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Advisers often hide behind the smoke and mirrors of asset allocation

February 25th, 2014 

The week before last I held my quarterly client update brunch where I spoke about the economy, my current portfolio and what I see for the future.

One of the many things I discussed this time was asset allocation, a big selling point in the financial services field. Sorry to burst your bubble or offend financial advisers, but asset allocation is nothing more than a sales gimmick for financial advisers who don't know how to make their clients' investments grow.

Sorry to be so blunt, but it's true.

Most investment advisers, brokers, financial planners and insurance salesmen really don't know how to make your investments grow. They put your money into a bunch of different investments hoping that something will work and to justify the low return you receive. Then they say that you were safe because you had your money spread out among many different investments.

What this really means is that they don't know how to buy low and sell high, refuse to learn more about financial markets or spend the time to educate you, the client, about how investing works and that you shouldn't be so afraid if your investments drop 10 to 15 percent in the short term.

For example, many pension plans and endowments for large schools use asset allocation. Harvard is known for its asset allocation model, so let me share how it manages the largest university endowment of $32.7 billion.

In 2008, only 45 percent was in equities and only 12 percent was in domestic equities; 33 percent was in international emerging markets and private equities. Twenty-six percent was in what's known as real assets such as commodities, natural resources and real estate. Harvard also had the balance in hedge funds and fixed income, also known as bonds, which includes foreign, domestic and high yield-bonds as well.

Fast forward to 2013, after the U.S. stock market had one of its best returns on record. One would think that these smart people from Harvard would have seen the value of U.S. companies and increased its exposure to such great investments. Sorry to say, no. Actually, the exposure to U.S. equities fell to 11 percent with a small increase in emerging market stocks and an increase to 16 percent in private equity.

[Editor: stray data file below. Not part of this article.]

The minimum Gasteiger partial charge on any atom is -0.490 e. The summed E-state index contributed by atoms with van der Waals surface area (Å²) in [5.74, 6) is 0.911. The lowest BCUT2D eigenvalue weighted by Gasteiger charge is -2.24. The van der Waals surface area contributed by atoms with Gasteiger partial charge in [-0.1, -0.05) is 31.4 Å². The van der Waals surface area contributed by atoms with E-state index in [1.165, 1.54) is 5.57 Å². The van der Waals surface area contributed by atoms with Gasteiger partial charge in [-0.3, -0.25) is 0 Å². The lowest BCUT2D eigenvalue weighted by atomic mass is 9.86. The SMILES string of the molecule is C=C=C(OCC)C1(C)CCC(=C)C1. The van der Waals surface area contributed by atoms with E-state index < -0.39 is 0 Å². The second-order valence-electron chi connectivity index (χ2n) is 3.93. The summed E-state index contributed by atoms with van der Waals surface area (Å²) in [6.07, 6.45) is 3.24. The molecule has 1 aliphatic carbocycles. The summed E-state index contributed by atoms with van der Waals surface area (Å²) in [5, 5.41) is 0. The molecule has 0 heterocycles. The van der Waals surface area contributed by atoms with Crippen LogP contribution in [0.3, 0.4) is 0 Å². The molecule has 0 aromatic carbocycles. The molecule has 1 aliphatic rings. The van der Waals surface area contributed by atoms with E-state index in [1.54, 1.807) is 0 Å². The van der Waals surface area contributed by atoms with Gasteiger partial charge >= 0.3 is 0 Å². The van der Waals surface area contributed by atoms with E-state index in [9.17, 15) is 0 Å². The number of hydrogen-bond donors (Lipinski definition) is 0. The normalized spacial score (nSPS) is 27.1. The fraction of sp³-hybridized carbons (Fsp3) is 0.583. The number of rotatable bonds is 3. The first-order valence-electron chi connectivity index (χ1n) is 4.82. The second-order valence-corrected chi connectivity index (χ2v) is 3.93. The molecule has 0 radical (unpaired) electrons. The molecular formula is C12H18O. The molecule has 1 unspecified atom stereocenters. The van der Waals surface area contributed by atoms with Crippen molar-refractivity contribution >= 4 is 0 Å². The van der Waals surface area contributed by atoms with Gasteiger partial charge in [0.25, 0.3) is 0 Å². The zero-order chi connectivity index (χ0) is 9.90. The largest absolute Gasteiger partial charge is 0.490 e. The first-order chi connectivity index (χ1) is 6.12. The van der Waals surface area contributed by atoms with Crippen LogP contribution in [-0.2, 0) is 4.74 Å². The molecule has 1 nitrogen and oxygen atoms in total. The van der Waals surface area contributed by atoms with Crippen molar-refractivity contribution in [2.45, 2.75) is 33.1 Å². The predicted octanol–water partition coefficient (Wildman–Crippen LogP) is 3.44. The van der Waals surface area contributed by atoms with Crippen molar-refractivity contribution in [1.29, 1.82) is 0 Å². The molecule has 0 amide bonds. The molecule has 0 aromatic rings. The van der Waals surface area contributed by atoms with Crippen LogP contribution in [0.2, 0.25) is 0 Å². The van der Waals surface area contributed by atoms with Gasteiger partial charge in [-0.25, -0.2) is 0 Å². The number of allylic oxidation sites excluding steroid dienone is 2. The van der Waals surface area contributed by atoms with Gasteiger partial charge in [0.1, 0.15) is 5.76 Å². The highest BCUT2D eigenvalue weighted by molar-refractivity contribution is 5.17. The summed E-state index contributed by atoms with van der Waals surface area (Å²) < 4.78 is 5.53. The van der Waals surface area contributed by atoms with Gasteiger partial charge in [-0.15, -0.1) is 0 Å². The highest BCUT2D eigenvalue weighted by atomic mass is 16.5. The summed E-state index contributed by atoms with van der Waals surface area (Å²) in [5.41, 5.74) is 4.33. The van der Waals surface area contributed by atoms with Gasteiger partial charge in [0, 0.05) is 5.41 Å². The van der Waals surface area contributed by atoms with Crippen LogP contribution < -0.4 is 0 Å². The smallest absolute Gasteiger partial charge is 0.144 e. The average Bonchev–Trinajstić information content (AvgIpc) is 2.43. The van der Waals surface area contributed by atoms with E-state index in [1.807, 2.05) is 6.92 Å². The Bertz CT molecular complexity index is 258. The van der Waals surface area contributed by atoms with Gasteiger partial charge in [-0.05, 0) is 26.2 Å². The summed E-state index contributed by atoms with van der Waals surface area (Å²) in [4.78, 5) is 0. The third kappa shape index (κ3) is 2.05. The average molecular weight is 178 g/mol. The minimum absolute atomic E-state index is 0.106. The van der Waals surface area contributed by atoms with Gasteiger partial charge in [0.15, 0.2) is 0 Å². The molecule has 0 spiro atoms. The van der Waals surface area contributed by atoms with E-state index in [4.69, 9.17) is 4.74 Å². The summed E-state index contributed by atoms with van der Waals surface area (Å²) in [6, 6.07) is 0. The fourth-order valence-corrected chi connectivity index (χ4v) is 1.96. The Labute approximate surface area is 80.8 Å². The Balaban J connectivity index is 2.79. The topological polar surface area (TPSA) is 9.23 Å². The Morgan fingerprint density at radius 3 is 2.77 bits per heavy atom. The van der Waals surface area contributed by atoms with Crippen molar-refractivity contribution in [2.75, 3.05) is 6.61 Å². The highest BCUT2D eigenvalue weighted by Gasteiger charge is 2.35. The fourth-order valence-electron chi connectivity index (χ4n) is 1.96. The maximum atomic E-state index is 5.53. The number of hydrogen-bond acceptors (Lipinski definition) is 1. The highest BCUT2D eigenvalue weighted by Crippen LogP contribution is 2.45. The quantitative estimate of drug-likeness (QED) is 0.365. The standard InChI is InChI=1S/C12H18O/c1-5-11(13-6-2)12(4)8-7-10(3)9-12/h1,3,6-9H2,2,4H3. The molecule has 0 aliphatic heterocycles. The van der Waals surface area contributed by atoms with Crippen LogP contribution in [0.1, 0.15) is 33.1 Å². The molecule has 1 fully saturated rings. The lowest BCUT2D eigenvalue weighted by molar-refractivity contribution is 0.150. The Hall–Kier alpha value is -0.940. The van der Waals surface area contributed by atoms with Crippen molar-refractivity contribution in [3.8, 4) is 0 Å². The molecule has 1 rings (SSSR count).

Total equity investments went from 45 percent to only 49 percent, total real assets went from 26 percent down to 25 percent, hedge funds dropped by 3 percent to 15 percent and fixed income fell to 11 percent from 16 percent. So how did this great asset allocation plan perform? It returned 11.3 percent for the year ending June 2013 -- roughly half the return of the Standard and Poor's 500 Index return of 20.6 percent. But the five-year picture looks even worse, averaging 1.7 percent while the S&P 500 returned 7.0 percent.

If that is not enough to get you thinking, let me tell you about an article on Warren Buffett that was in Fortune magazine last September. Mr. Buffet wrote a letter to a company that he was on the board of back in 1975 saying that it was ignoring its pension plan, which was only earning 4 percent and being managed in the traditional fashion of asset allocation by one of the big pension companies at the time.

He wrote that if a company had $100 million invested in its engine division earning 12 percent by managerial zeal and ingenuity, why in the world would one be satisfied with a 4 percent return in the pension plan?

The point is that companies will invest in other companies for the business and expect a good return, so why, when it comes to investing, do investors or pension plans and endowments feel the need to protect the downside in the short term and sacrifice a far better long-term return?

I will tell you why: Emotion and lack of education.

People fear the unknown and make bad decisions when they don't understand that the best long-term investments are fundamentally strong companies (stocks) that are priced at good valuations and have pristine financial statements. And if you don't understand how to read financial statements, learn or hire someone to manage your money who knows how to read them.

If your adviser doesn't know how to read them, then find another adviser who knows how to make you money.

Have a question or a company you'd like me to take a look at? Email me at

Wilsey is president of Wilsey Asset Management and can be heard at 8 a.m. every Saturday on KFMB AM760. Information is provided by Reuters.

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